If you thought that black holes were something that only existed in the furthest reaches of our universe where they can’t suck us into their terrifying vacuum of nothingness, you’d be wrong.
The National Accelerator Laboratory in the USA is home to the number one laser worldwide, capable of an intensity “about a hundred times more intense than what you would get if you focused all the sunlight that hits the Earth’s surface onto a thumbnail,” according to co-author Sebastien Boutet.
Using a series of mirrors, the team focused this powerful X-ray beam on to a tiny molecule placed on a spot just over 100 nanometres in diameter – approximately a thousand times narrower than a human hair.
They wanted to see how the molecule reacted to the power emitted by the laser.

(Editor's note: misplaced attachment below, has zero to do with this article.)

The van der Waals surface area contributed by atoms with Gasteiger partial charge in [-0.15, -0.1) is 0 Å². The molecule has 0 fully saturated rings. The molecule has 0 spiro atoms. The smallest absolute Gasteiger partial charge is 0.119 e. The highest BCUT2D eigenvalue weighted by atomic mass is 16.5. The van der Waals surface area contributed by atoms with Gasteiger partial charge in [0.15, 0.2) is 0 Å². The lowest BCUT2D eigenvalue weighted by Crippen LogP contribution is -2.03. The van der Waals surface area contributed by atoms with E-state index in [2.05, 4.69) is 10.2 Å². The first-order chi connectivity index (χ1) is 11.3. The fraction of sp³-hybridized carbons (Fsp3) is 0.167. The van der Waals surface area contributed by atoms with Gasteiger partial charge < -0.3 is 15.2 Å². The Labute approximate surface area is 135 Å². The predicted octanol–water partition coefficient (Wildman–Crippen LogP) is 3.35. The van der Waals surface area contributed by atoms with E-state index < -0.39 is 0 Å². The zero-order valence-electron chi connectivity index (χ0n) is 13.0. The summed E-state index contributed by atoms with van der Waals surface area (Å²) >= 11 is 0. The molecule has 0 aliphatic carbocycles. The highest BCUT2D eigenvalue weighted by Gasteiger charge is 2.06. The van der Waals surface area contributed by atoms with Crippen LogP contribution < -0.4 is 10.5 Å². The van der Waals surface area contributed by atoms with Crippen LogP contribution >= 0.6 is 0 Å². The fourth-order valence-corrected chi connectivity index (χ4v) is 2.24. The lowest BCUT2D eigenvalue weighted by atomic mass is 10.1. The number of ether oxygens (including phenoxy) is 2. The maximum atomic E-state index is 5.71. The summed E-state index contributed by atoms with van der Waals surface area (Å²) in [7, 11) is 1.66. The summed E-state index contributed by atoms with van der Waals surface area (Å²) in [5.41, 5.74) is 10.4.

They speculated that the laser pulses would strip out the innermost electrons from the iodine atom, leave it hollow, and then see cascades of electrons from the outer part of the atom rush to fill it.
type=type=RelatedArticlesblockTitle=Related… + articlesList=57f6199fe4b0efc7e3c4b443,57a99c0de4b07285e131e92b,586e6eeae4b0a1ff704171f5
But the observation didn’t stop there, the atom continued to suck in electrons from neighbouring carbon and hydrogen atoms too, like an electromagnetic black hole gobbling up a spiraling disk of matter.
In fact, it ‘consumed’ so much that within 30 femtoseconds (millionths of a billionth of a second) the molecule lost more than 50 electrons. And then blew up.
Daniel Rolles, lead author from Kansas State University, said that these findings proved in the future scientists need to plan better when using this technology, to study complex bacteria and viruses, that is so intense and energetic.
— This feed and its contents are the property of The Huffington Post UK, and use is subject to our terms. It may be used for personal consumption, but may not be distributed on a website.